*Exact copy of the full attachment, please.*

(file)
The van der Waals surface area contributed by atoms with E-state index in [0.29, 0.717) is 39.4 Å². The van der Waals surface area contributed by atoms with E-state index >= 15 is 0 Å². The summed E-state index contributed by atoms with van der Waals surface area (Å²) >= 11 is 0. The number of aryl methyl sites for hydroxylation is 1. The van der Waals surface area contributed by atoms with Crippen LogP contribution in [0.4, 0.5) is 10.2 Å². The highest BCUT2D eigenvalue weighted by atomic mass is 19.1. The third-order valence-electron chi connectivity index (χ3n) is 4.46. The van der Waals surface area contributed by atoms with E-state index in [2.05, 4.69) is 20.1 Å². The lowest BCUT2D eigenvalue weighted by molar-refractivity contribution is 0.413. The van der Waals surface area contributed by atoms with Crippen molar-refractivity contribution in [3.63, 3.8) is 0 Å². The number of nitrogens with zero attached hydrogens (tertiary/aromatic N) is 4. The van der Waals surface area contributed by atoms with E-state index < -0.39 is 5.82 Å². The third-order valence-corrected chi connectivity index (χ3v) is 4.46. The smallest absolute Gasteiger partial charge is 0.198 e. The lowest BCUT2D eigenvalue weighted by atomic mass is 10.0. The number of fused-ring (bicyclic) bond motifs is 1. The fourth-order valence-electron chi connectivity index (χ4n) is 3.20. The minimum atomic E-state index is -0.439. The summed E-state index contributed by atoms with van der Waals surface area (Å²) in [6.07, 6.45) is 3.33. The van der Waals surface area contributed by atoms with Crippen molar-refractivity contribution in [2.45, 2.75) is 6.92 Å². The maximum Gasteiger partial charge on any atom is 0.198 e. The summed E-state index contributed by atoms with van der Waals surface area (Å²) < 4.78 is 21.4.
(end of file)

The van der Waals surface area contributed by atoms with E-state index in [0.29, 0.717) is 39.4 Å². The van der Waals surface area contributed by atoms with E-state index >= 15 is 0 Å². The summed E-state index contributed by atoms with van der Waals surface area (Å²) >= 11 is 0. The number of aryl methyl sites for hydroxylation is 1. The van der Waals surface area contributed by atoms with Crippen LogP contribution in [0.4, 0.5) is 10.2 Å². The highest BCUT2D eigenvalue weighted by atomic mass is 19.1. The third-order valence-electron chi connectivity index (χ3n) is 4.46. The van der Waals surface area contributed by atoms with E-state index in [2.05, 4.69) is 20.1 Å². The lowest BCUT2D eigenvalue weighted by molar-refractivity contribution is 0.413. The van der Waals surface area contributed by atoms with Crippen molar-refractivity contribution in [3.63, 3.8) is 0 Å². The number of nitrogens with zero attached hydrogens (tertiary/aromatic N) is 4. The van der Waals surface area contributed by atoms with E-state index < -0.39 is 5.82 Å². The third-order valence-corrected chi connectivity index (χ3v) is 4.46. The smallest absolute Gasteiger partial charge is 0.198 e. The lowest BCUT2D eigenvalue weighted by atomic mass is 10.0. The number of fused-ring (bicyclic) bond motifs is 1. The fourth-order valence-electron chi connectivity index (χ4n) is 3.20. The minimum atomic E-state index is -0.439. The summed E-state index contributed by atoms with van der Waals surface area (Å²) in [6.07, 6.45) is 3.33. The van der Waals surface area contributed by atoms with Crippen molar-refractivity contribution in [2.45, 2.75) is 6.92 Å². The maximum Gasteiger partial charge on any atom is 0.198 e. The summed E-state index contributed by atoms with van der Waals surface area (Å²) < 4.78 is 21.4.